Thursday, November 3, 2016


For years WDET has trailed WUOM Michigan Radio in the Detroit metro by all measures. That changed in the October 2016 Nielsen Audio PPM ratings when WDET tallied more weekly cumulative listeners than Michigan Radio.

I need to point out, however, that Michigan Radio has many, many more weekly listeners outside of Detroit in Ann Arbor, Grand Rapids, Flint and Saginaw.  Also, according to the October estimates, WUOM has a much larger Average-Quarter-Hour (AQH) share 2.9 compared to WDET’s 1.0 share. This means that even though WDET has the most weekly listeners in Detroit, people tend to listen longer to Michigan Radio.

Still, weekly cume is an important metric and WDET’s performances shows that things are working for them.

A comparison of the schedules for the days/hours when most people hear radio (shown on the right) shows there is a strategy at work at WDET: Super-serving Detroit area listeners with locally originated programming that is distinctly different from Michigan Radio. 

In some ways WDET’s strategy reminds me of how WGBH in Boston is competing successfully with WBUR.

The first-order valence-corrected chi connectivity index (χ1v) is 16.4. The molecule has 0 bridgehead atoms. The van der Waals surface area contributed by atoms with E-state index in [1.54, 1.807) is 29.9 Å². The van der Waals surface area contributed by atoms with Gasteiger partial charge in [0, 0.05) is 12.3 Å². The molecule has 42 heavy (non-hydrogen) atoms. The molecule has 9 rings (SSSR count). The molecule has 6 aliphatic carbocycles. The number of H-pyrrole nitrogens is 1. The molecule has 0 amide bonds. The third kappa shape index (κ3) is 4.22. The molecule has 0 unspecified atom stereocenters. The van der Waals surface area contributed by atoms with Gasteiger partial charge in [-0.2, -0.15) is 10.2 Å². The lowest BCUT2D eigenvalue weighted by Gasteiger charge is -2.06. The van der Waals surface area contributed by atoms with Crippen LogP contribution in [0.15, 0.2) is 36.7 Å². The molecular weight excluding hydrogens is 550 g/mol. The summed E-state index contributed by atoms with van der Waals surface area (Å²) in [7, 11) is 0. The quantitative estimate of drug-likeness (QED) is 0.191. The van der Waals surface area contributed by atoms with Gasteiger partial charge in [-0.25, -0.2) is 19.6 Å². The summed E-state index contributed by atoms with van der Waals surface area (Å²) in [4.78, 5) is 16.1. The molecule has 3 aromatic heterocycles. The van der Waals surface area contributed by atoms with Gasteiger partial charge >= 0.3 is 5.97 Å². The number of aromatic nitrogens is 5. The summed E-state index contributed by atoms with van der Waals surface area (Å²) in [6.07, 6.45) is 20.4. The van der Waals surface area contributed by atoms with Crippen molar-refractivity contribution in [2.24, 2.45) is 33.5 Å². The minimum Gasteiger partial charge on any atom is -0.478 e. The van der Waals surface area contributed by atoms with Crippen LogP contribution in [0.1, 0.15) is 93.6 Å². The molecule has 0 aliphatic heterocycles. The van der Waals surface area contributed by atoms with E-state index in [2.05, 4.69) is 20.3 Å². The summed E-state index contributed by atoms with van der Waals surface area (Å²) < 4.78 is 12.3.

WDET’s big play is Culture Shift, a cultural, news and music hybrid that airs weekdays from Noon to 3pm [link]. There are similarities to WGBH’s Boston Public Radio, which has performed very well.

On Culture Shift co-hosts Travis Wright and Amanda LeClaire cover Detroit life in a way Michigan Radio can’t. The blend is typically 60% spoken word and 40% music but this ratio varies by day and hour. 
WDET’s one-hour talk and interview program Detroit Today [link] has a different focus than WUOM’s Stateside [link]. Stateside describes itself as broad coverage across southern and central Michigan with topics and events that matter to people all acrossthe state. Detroit Today is all about and for folks in Detroit.


The best of the smaller Detroit noncoms is probably 89.3 FM WHFR [link] originating from Dearborn. WHFR is licensed to Henry Ford Community College but it has a larger mission: Alternative Variety with programming not heard elsewhere in the market. On WHFR you’ll hear Alternative and Modern Rock, Big Band, Country, Americana, Blues, Hip Hop, Jazz, Space Rock, Urban, and World music programming. WHFR carries Classical 24 and a few other programs from Public Radio International (PRI)

Other noncoms include 88.1 WHPR (Urban Contemporary) and 90.1 FM WDPT (CCM Smile FM). 99.1 FM CJAM (Modern Rock) booms into Detroit from Windsor, Ontario.

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